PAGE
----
All Source Collection Requirements Manager Job Profile

What is an All Source Collection Requirements Manager?

The All Source-Collection Requirements Manager evaluates collection operations and develops effects-based collection requirements strategies using available sources and methods to improve collection. Develops, processes, validates, and coordinates submission of collection requirements. Evaluates performance of collection assets and collection operations.

All Source Collection Requirements Manager must know

  • computer networking concepts and protocols, and network security methodologies.
  • risk management processes (e.g., methods for assessing and mitigating risk).
  • laws, regulations, policies, and ethics as they relate to cybersecurity and privacy.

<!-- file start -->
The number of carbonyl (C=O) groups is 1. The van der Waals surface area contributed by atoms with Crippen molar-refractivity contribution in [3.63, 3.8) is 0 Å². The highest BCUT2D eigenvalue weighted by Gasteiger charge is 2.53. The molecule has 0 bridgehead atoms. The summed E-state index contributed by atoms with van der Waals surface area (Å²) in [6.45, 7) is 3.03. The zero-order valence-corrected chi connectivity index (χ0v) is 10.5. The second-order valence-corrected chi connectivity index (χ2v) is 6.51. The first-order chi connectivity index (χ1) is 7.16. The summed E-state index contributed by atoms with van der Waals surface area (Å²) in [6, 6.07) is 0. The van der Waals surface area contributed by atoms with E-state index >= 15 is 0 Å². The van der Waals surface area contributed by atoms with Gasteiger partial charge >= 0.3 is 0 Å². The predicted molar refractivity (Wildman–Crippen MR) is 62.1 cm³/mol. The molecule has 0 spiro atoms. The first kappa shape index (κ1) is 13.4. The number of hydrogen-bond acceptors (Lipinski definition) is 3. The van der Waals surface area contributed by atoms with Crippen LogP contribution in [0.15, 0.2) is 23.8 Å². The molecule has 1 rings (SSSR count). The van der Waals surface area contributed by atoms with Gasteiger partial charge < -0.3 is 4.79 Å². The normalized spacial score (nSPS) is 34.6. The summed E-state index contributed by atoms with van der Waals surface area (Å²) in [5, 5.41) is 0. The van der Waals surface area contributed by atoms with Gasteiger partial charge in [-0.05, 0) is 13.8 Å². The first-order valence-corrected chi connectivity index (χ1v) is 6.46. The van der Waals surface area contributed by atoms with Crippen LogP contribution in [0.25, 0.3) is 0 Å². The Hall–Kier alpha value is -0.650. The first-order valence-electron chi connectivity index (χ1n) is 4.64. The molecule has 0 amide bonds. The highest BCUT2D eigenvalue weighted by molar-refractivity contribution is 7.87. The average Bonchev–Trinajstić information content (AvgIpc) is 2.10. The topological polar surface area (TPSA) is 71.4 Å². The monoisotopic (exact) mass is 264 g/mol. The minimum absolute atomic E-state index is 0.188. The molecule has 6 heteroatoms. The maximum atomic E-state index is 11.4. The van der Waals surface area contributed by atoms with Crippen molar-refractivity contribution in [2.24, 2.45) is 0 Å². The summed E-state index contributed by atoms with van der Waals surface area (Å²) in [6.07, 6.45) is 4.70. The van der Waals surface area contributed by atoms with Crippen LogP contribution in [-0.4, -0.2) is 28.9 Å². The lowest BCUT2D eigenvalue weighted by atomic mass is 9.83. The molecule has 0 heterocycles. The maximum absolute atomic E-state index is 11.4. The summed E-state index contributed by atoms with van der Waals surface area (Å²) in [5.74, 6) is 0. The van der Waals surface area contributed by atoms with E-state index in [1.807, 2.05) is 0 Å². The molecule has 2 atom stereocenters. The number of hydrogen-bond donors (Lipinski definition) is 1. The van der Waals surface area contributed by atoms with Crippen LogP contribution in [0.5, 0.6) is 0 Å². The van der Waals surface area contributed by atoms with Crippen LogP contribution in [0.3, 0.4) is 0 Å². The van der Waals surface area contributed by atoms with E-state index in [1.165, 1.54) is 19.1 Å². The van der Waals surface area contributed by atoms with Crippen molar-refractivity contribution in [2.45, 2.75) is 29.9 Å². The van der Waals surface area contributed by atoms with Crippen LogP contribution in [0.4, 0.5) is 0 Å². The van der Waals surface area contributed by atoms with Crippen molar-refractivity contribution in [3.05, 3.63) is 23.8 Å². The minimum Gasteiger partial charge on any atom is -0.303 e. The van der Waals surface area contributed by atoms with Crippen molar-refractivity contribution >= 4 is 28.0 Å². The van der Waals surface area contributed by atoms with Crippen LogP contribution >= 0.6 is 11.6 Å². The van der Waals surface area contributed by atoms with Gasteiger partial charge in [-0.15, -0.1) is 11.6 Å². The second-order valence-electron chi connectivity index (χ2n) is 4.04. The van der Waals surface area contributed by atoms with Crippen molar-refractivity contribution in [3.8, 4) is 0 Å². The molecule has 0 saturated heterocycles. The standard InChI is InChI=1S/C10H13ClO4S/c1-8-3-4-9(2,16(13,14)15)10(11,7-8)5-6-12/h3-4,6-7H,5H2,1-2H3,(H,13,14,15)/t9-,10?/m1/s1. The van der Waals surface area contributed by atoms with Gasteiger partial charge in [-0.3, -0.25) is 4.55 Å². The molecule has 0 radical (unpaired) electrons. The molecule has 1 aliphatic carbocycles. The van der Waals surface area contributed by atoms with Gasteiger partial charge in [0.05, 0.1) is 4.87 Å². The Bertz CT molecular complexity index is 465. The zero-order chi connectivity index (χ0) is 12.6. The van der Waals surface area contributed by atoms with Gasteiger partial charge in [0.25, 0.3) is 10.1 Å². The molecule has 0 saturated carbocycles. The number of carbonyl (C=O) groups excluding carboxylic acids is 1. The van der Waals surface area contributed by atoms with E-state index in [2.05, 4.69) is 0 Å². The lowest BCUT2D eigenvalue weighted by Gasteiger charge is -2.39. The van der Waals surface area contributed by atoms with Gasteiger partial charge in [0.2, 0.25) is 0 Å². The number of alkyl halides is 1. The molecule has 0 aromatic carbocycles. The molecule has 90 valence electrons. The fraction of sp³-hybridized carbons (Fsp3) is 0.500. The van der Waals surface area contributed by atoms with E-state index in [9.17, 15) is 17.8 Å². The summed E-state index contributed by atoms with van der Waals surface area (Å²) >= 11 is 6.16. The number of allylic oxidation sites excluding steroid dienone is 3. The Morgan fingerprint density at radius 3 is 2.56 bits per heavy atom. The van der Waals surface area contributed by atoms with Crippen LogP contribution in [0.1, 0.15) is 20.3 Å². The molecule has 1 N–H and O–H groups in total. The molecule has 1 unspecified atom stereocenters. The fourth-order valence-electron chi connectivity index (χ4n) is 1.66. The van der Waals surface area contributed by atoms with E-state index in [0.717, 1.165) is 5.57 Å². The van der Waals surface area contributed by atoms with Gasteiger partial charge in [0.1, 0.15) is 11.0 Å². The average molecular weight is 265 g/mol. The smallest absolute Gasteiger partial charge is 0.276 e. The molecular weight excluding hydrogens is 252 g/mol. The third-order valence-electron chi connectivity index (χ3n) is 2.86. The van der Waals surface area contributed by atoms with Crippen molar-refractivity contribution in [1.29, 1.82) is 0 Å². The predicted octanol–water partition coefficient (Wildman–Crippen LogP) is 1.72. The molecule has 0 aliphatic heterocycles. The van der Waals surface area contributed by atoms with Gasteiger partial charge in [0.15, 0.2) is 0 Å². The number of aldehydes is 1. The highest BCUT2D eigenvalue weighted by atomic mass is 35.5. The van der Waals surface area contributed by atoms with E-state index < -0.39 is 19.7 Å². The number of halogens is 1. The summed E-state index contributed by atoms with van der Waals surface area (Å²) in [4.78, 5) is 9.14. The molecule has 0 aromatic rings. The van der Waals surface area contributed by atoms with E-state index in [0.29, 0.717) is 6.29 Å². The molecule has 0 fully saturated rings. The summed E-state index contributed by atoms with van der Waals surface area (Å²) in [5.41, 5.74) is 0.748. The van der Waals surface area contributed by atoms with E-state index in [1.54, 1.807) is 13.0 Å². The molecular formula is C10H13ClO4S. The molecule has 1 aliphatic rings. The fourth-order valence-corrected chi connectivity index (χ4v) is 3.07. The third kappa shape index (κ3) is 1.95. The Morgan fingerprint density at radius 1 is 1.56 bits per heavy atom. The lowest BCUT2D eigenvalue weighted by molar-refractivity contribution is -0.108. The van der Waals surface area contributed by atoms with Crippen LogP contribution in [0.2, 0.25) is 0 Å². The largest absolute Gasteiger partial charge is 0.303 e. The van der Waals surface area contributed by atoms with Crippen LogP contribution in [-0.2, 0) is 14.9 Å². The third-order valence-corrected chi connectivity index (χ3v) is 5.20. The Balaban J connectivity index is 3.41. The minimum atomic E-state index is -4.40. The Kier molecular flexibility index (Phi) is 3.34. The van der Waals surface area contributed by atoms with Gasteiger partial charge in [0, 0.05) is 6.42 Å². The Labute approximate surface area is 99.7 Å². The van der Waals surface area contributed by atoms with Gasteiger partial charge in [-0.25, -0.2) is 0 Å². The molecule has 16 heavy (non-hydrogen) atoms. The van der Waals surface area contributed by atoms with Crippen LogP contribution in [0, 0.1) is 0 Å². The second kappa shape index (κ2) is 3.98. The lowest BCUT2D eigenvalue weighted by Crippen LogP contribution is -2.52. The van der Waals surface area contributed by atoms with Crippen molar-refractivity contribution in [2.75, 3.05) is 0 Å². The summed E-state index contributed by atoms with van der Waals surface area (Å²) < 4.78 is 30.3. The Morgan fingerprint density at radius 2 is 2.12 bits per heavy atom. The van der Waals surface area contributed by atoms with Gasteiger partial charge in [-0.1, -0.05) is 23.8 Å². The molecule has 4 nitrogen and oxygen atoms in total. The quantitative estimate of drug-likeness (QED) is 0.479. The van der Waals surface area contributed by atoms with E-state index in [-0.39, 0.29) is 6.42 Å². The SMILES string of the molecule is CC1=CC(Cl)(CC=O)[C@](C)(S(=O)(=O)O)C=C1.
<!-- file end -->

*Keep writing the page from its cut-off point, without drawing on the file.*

• cybersecurity and privacy principles.
  • cyber threats and vulnerabilities.
  • specific operational impacts of cybersecurity lapses.
  • human-computer interaction principles.
  • network traffic analysis methods.
  • physical computer components and architectures, including the functions of various components and peripherals (e.g., CPUs, Network Interface Cards, data storage).
  • cyber attack stages (e.g., reconnaissance, scanning, enumeration, gaining access, escalation of privileges, maintaining access, network exploitation, covering tracks).
  • possible circumstances that would result in changing collection management authorities.
  • asset availability, capabilities and limitations.
  • available databases and tools necessary to assess appropriate collection tasking.
  • collaborative tools and environments.
  • collection capabilities and limitations.
  • collection capabilities, accesses, performance specifications, and constraints utilized to satisfy collection plan.
  • collection management functionality (e.g., positions, functions, responsibilities, products, reporting requirements).
  • collection management tools.
  • collection planning process and collection plan.